An old adage in journalism goes: “if it bleeds, it leads”. But this doesn’t seem to apply to bad economic news. Allow me to elaborate. Let’s start with new car sales. New car sales are a reliable economic indicator which tell you whether the economy is starting to pick up.
People buy a car only when they feel certain about their job prospects. Further, once car sales pick up, sale of steel, tyres, auto-components, glass etc., also starts to pick up. New car sales have a multiplier effect and hence, are a good indicator of economic growth. At least that’s how one would look at things theoretically.
The jump in the new car sales numbers was on the front page of the Mumbai edition of the leading pink paper where it was reported that sales saw a double digit growth in November 2015. Car sales in November 2015 went by 11.4% to 2,36,664 units, in comparison to November 2014. That is indeed a good jump and does indicate at some level that the consumer sentiment is improving.
But we need to take into account the fact that Diwali this time was in November and that always pushes up car sales. The December 2015 new car sales number will be a proper indicator of whether car sales have actually recovered or not.
Now contrast this with merchandise exports (goods exports) which fell by 24.4% to $20 billion in November 2015, in comparison to the same period last year.
Over and above this, the exports have been falling for the last twelve months. This piece of news was buried in the inside pages of the Mumbai edition of the leading pink paper. Exports are a very important economic indicator. Countries which have driven their masses out of poverty have done so by having a vibrant export sector.
Getting back to car sales. It is important to ask how important car sales are in the Indian context. As per the 2011 Census, 4.7% of the households owned cars in India. At the same time 21% of households owned two-wheelers (scooters, motorcycles and mopeds (yes, they still get made and sold).
This tells us very clearly that two-wheeler sales are a better economic indicator in the Indian context than car sales. Many more people own two-wheelers than cars. Further, many more people are likely to buy two wheelers than cars given the fact that two-wheelers are more affordable.
And how are two-wheeler sales doing? Not too well. Two wheeler sales in the month of November 2015 went up just 1.47% to 13,20,561 units, in comparison to November 2014. The motorcycle sales went up by 1.57% to 8,66,705 units. Scooter sales went up by 2.45% to 3,96,024 units. And moped sales fell by 6.16% to 57,832 units.
In fact, the increase in two-wheeler sales in November 2015 in comparison to November 2014 stood at just 19,130 units. Whereas the increase in car sales was at 24,226 units. The increase in car sales was greater than two wheeler sales. And this is indeed very surprising, given that total two wheeler sales in November 2015, were 5.6 times the car sales.
You won’t find this very important point having been made in the pink papers. What does this tell us? It tells us that a large part of India is still not comfortable making what is for them an expensive purchase. It also tells us that the consumer demand at the level of the upper middle class (for the lack of a better term), which can afford to buy a car, is much better than it is for others.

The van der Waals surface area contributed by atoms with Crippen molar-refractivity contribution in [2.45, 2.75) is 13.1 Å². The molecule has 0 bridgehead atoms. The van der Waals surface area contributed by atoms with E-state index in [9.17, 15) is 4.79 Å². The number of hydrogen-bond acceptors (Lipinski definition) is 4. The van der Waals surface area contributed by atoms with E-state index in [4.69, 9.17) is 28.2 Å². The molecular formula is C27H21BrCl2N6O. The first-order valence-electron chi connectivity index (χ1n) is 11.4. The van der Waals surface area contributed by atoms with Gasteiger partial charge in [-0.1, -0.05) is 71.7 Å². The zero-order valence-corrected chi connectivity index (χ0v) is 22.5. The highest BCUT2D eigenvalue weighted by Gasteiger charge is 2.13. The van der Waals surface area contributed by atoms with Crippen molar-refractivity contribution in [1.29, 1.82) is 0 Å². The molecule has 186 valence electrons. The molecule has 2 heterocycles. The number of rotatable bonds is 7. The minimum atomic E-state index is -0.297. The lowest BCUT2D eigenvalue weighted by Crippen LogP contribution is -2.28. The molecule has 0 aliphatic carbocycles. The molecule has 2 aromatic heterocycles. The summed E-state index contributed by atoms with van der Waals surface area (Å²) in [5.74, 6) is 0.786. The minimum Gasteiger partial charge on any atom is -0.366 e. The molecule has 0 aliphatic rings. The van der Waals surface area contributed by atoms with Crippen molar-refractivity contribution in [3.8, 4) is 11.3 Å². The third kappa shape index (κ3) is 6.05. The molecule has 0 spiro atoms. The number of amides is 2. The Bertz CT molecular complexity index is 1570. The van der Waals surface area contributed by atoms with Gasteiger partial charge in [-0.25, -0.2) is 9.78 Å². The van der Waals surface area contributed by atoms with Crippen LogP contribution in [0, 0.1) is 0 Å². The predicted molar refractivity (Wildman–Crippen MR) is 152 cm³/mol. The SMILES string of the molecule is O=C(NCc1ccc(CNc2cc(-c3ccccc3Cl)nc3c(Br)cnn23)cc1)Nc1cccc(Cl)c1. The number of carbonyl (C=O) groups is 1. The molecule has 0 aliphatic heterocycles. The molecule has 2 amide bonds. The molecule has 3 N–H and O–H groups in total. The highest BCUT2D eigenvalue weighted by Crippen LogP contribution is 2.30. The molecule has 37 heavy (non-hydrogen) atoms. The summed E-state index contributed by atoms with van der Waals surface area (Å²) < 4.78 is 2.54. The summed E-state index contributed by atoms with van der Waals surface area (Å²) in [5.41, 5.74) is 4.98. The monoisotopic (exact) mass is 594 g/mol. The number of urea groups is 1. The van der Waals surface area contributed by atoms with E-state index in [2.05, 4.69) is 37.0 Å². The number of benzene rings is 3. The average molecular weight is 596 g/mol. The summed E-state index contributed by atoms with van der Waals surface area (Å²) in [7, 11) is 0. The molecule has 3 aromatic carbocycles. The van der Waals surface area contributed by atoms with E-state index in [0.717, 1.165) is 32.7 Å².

The question is why is did the business media miss out on this? A possible explanation is that most of the business media these days is run out of Delhi. And in Delhi everyone owns a car, at least that’s the impression you are likely to get if you work in the media in Delhi. So car sales are important, two wheeler sales are not. But that is really not the case even in Delhi.
As TN Ninan writes in The Turn of the Tortoise—The Challenge and Promise of India’s Future: “In Delhi, according to data collected for the 2011 Census, 20.7 per cent owned cars and 38.9 per cent owned two-wheelers…In a conscious middle-class entity like Gurgaon, neighbouring Delhi…the credit rating agency CRISIL assessed that 30 per cent of households owned cars [and] 38.9 per cent owned two-wheelers.”
Long story short—two wheeler sales are a better economic indicator than car sales. What this also tells us is that any piece of positive news will be played up and highlighted on the front page whereas any piece of negative news will be buried in the inside pages. Why does this happen? Why did the media almost bury the news of very low growth in two-wheeler sales?
Satyajit Das has an explanation for this in his terrific new book The Age of Stagnation—Why Perpetual Growth is Unattainable and the Global Economy is in Peril: “Bad news is bad for business. The media and commentariat, for the most part, accentuate the positive. Facts, they argue, are too depressing. The priority is to maintain the appearance of normality, to engender confidence.”
Also, given that a business newspaper (or for that matter any newspaper) makes money from advertisements and not the price the buyers pay to buy a newspaper, this isn’t surprising.
Of course, you dear reader, need not worry, as long as you keep reading The Daily Reckoning.
The column originally appeared on The Daily Reckoning on December 17, 2015